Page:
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in wisconsin with a new innovative app that is hoping to catch people's attention. jeff? >> walking on water as we speak. lori, i hope you don't mind, itch got the fur back on today. just as well. it is minus 2. whoa, i almost went in the water. that is something called blue trips. this i willlous streets what the app economy is doing right now. brad developed this app. it does what, brad? >> it basically transmits a wireless signal back to the smartphone, fishing out of your snack, and you don't constantly staring at tip up and the light comes on the blue trip. >> tip-up for those that don't ice fish is something that holds your line and tells you if you have something on the line. the ceo of cisco, john chambers, talked to liz earlier today and he said, hey, listen, apps are the future. the app economy, you put the numbers up there.
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$53 billion right now, 143 billion by 2016. and i'll tell you, what am i looking at here by the way. ryan. this is just another tip, up, we have. thermal tip-up allows the hole not to freeze over as fast. we're checking our lines to make sure our minnows is lively and kicking. this one is. >> pull a minnow up there. there you go. that guy is still alive. he is happier to be up here where it is warm, don't i think? look at apple and google stock, in terms of apps and android and ios devices. we'll put up numbers next hour on that, talk more about, wouldn't you say, this would be the one bastion where technology and apps would not be found on a frozen lake but we're walking on water here and so are the apps these days. adam: jeff, i suspect it is fun but wouldn't it be easier to go to the jewel osco to buy fish there?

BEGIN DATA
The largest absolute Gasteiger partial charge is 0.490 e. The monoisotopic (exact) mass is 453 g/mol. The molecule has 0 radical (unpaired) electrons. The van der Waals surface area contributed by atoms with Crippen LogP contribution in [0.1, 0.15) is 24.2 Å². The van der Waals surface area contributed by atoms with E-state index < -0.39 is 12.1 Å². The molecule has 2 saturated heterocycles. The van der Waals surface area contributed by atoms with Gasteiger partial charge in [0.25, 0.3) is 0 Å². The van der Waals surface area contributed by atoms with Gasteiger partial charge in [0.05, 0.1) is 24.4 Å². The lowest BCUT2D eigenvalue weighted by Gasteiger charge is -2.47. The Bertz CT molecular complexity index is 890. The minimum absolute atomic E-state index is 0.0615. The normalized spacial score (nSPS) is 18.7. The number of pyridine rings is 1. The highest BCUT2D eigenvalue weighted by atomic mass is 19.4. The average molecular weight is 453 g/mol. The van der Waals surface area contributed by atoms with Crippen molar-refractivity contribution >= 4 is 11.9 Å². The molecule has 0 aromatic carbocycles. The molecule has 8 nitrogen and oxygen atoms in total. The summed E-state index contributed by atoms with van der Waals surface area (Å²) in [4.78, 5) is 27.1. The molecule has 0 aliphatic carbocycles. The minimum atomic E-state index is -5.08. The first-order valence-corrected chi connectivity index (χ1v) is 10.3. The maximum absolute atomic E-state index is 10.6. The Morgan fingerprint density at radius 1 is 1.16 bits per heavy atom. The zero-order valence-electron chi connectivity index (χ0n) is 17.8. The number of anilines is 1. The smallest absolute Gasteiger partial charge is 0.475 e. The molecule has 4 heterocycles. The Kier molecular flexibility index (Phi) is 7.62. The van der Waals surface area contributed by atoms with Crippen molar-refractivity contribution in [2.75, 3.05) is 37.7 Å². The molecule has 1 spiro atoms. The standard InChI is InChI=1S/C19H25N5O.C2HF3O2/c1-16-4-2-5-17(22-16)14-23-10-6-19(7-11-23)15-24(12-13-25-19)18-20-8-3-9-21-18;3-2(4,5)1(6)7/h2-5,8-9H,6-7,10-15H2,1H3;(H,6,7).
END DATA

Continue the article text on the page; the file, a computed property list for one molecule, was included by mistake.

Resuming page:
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a lot warmer. >> come on, now. come on, man. lori: that is great assinment today. >> lori has ice fished. didn't you ice fish in alaska? lori: i did, jeff, thank you for remind everybody about that. miss those days. love the fur. always teasing you. are banks to blame for the u.s. falling behind europe and asia in implementing better hack-proof credit cards? we have investigating reporting on this in the next hack-proof hour of "markets now." don't miss it. ♪ ♪ ♪ [ tires screech ] chewley's finds itself in a sticky situation today
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tracy: hey, good afternoon, i'm tracy byrnes. ashley: and i'm ashley webster. selloff. the dow is down big-time on china lackluster numbers and fears of slowdown in the housing